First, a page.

Kiwis among world’s most sceptical of global warming claims.
New Zealand has one of the highest rates of climate change scepticism in the developed world, a study has revealed. Surprisingly, we have more sceptics per capita than in the US, where large numbers of right-wing media and politicians refuse to accept climate change is man-made.
A new paper from the University of Tasmania, called Scepticism in a changing climate: a cross-national study, found 13 per cent of New Zealanders were climate change sceptics.
It was third only to Norway (15 per cent) and Australia (17 per cent). The United States came in at 12 per cent.
The study, which was published in the journal, Global Environmental Change, was based on surveys taken in each of the 14 countries and was designed to be representative of adults aged over 18.
It found countries with higher levels of CO2 emissions corresponded with nations with higher rates of climate change scepticism.
According to data compiled by the US Department of Energy, New Zealand was ranked 50 out of 214 nations for CO2 emissions per capita, with each Kiwi creating about 7.8 tonnes each year.
Scepticism also increased a country's vulnerability to the effects of climate change, the study said.
It found that men, political conservatives and people with low environmental concern were most likely to be sceptics.
Contrary to the authors' expectations, education level and age were not found to be relevant predictors of scepticism.
The study supported earlier Canadian research that found that "those who value the free market system over environmental quality tend to believe that global climate change is not occurring, that the causes of global climate change are more natural than human caused and that its consequences will not be negative".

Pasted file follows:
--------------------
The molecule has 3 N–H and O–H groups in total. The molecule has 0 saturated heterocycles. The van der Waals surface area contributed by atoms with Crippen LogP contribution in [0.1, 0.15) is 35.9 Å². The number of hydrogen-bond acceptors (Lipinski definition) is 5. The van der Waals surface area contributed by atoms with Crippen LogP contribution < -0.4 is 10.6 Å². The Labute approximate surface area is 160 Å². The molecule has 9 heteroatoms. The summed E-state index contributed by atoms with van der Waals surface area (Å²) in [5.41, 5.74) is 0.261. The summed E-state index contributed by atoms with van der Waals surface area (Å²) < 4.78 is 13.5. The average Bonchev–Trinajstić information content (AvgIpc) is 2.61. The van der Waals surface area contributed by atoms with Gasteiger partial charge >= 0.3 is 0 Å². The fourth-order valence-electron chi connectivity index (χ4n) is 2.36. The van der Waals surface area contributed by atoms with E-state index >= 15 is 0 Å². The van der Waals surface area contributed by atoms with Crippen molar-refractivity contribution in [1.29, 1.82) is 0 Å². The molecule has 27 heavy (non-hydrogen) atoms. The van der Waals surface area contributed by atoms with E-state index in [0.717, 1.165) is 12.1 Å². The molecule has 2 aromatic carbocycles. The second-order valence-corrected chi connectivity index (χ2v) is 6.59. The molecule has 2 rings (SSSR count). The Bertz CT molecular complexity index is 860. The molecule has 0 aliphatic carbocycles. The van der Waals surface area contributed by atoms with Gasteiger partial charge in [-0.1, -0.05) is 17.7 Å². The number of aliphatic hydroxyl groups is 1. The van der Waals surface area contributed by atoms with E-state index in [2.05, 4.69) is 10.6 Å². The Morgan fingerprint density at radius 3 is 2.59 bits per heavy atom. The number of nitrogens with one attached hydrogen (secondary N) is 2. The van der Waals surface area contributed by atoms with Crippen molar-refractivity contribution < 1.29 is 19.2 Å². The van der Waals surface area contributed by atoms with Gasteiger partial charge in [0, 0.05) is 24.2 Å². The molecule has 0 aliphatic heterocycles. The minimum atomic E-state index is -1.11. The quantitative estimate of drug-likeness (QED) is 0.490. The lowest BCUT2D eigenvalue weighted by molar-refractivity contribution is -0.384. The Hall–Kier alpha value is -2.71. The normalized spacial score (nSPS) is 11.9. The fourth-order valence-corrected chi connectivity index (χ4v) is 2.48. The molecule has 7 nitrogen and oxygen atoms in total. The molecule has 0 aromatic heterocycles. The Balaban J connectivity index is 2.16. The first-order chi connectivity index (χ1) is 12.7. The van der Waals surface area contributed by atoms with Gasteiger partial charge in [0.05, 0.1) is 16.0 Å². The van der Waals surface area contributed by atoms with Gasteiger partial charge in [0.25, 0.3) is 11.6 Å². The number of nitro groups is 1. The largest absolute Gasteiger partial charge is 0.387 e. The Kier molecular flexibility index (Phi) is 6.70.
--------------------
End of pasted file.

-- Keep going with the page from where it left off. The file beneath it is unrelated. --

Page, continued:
Despite overwhelming scientific evidence that climate change was real, scepticism may even be on the rise, the authors of the University of Tasmania study said.
One outspoken Kiwi climate change sceptic, Herald on Sunday columnist and former Act Party leader Rodney Hide, said the results showed that New Zealand was "saner than most of the world".
"[The results] suggests to me that New Zealanders are more resistant to propaganda than I would have otherwise believed."
He was concerned about the environment, saying "that's the essence of being a Kiwi, but I'm also concerned about the economy and I've never understood why we should bomb the economy back to cavemen times because of some computer model."
Green Party co-leader James Shaw said some people didn't want to believe in climate change because of the effects they thought doing so would have on their lifestyle.
"That's the cognitive bias we've got which is to say, 'Well if I was to admit this thing was true I might need to give up driving my SUV'."
To increase climate change awareness the Greens wanted to highlight the opportunities that moving to a low-carbon future would create.
"There's a hard core that will just absolutely refuse to believe the science for whatever reason. But then there's a group of people who are sceptical but persuadable," he said.
The study's release comes in a week when four Greenpeace protesters were arrested after scaling Parliament's roof and holing up for 10 hours to protest what they claimed was the Government's lack of action on climate change.
It also coincides with one of the coldest weeks in New Zealand's history, with parts of the South Island reaching a bone-chilling -20°C.
• Read also: Editorial: NZ should be doing its bit for the climate